I’m in the process of redesigning my old website, Grosse Pointe Today. Erase and correct: I am a spectator and occasional consultant at the redesign of my old website, etc. It reminds me once again that nothing is more confusing, unrewarding and otherwise maddening than design in general and web design in particular.
This is no knock against designers. Some of my best friends, etc. But designing for the web is sort of like being asked to design a tire that will work on every vehicle now on the road, some of which are pulled by horses. There are standards, yes, but there are many more conflicts. What works on this version of Firefox will not work on that version of Explorer, vice versa and double on Wednesdays. Don’t even get me started on the users, who range from bleeding-edge early adopters who won’t use the site until we roll our own iPhone app to those who believe Google is the portal to the entire web.
Add to this the cacophony of expert opinion weighing in on what is and isn’t correct/respectful/smart, and you can see why I sometimes lie awake nights staring at the ceiling. I’m a content person. I respect design, even love it (see above, best friends, etc.), but I have firm opinions about its place in the world, cultivated after years in the newspaper business, years that coincided with the rise of design. Over the past couple of decades in ink-on-paper, there have been many versions of The Thing That Will Save Us, and for a while it was design.
I should pause here to state my prejudices: Design is a package. The package must be attractive or no one will pick it up and unwrap it. But equal attention must be paid to the contents of the package, and that got pushed aside during this era. I tell people I knew things were different when I noticed what would happen when a big story was breaking on deadline. In olden times, the top editors would come out to the city desk and stand behind the editor as the story was written and polished, reading and making suggestions. Then one day I looked up and they were all standing behind the design editor, watching the page being laid out. Their main interest in the story was how long it would be, if we could break out the background grafs into a sidebar and whether we had a locator map.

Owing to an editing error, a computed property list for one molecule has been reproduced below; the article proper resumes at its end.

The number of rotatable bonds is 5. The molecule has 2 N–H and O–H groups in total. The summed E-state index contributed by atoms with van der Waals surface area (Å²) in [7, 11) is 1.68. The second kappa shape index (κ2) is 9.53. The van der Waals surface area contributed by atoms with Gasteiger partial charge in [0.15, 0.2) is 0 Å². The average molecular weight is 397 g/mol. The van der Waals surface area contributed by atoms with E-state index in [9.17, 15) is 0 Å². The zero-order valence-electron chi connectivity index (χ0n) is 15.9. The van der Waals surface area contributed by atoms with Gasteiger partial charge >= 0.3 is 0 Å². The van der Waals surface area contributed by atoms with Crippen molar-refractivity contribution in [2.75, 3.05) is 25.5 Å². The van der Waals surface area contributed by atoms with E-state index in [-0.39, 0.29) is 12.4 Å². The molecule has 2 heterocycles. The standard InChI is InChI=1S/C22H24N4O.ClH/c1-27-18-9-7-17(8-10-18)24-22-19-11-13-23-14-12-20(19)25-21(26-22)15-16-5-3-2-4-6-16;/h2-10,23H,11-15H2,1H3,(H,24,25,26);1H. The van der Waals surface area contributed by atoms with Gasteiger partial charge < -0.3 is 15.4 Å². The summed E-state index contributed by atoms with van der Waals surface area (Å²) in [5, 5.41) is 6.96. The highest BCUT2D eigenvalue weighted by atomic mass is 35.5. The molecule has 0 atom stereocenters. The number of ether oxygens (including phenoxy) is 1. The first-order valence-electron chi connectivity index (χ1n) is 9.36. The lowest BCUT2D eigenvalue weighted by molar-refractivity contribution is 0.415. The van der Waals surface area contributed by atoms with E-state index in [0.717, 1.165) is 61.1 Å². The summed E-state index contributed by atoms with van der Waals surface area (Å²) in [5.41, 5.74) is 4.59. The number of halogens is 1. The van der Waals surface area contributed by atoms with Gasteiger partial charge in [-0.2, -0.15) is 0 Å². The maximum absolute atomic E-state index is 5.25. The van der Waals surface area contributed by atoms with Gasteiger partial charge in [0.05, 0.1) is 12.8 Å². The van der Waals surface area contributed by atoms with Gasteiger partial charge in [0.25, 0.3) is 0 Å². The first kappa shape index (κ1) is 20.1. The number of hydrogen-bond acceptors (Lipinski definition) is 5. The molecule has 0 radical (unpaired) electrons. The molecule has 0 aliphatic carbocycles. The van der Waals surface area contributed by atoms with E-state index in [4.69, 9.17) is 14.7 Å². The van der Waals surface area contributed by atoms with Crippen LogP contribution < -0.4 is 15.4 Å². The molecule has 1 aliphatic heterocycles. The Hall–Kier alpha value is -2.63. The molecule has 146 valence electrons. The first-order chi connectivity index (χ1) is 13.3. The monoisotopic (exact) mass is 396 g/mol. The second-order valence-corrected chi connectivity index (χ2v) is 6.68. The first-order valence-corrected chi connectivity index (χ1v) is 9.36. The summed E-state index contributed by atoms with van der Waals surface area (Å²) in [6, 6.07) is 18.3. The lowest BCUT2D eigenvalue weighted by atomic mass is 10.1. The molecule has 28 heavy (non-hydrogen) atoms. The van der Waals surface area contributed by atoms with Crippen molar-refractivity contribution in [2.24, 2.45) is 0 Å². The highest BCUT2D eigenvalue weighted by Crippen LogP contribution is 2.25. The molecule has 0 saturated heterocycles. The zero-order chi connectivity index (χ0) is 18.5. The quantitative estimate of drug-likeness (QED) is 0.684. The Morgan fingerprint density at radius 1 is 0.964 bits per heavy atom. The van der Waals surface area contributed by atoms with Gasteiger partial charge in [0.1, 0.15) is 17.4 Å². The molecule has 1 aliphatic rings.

As the physical size of newspapers shrank, designers were really in their ascendancy, because every reduction required a redesign. God, top editors loved redesigns. It was good for months and months of their favorite activities — having meetings and offering opinions. It would be rolled out with everything from free doughnuts on the copy desk to a front-page column by the editor in chief, touting how the new design would make the newspaper so much easier to “use.” I don’t use newspapers, I read them, so you can see why I remained cool to these events.
It’s not unusual today to pick up a major metropolitan newspaper and find no more than three stories on Page One, especially if a new Spider-Man movie is opening that weekend, because the flag will have been pushed down three inches by a giant Spider-Man who’s hooked a line to the T in “Times,” promoting the six-inch “review” inside. That page will win a design award. The movie critic will be furloughed.
But that’s yesterday. Today it’s all online. Websites are both read and used, and so things get really complicated. What we’re striving to put together at Grosse Pointe Today v.2 is — will be — a community news and information website, and I’ve already accepted it’s the “information” that people really want, not the city council coverage. Fitting it all into one easy-to-navigate package is proving to be a huge job, and I don’t envy our designer one little bit, although she has her own things she likes about it, i.e., “the pictures don’t have to be high-res.” But putting together a one-stop shop for All Things GP is not easy.
Of course, as the saying goes, nothing worth doing, is. And, truth be told, it’s fun to make it up as you go. For all the civilization out there, the web is still a lawless place, and that’s what makes it interesting.
Anyway, this is one reason I’m so distracted of late, as our launch date draws closer and I plow my way through copy, photos, coding and more e-mails than you can possibly imagine. I look forward to throwing chunks of the AP stylebook out the window, however. I plan to utterly ignore the difference between “convince” and “persuade.” (You watch, though — I’ll be lecturing contributors about less and fewer before the first week is out.)
When we get the site all the way up and running, I will invite your opinions, especially from you journalists. We’re told there must be mad experimentation in our field, and that’s what we’re doing. Emphasis on “mad.” So I’m off to plow through that 39-page bolus of copy once again.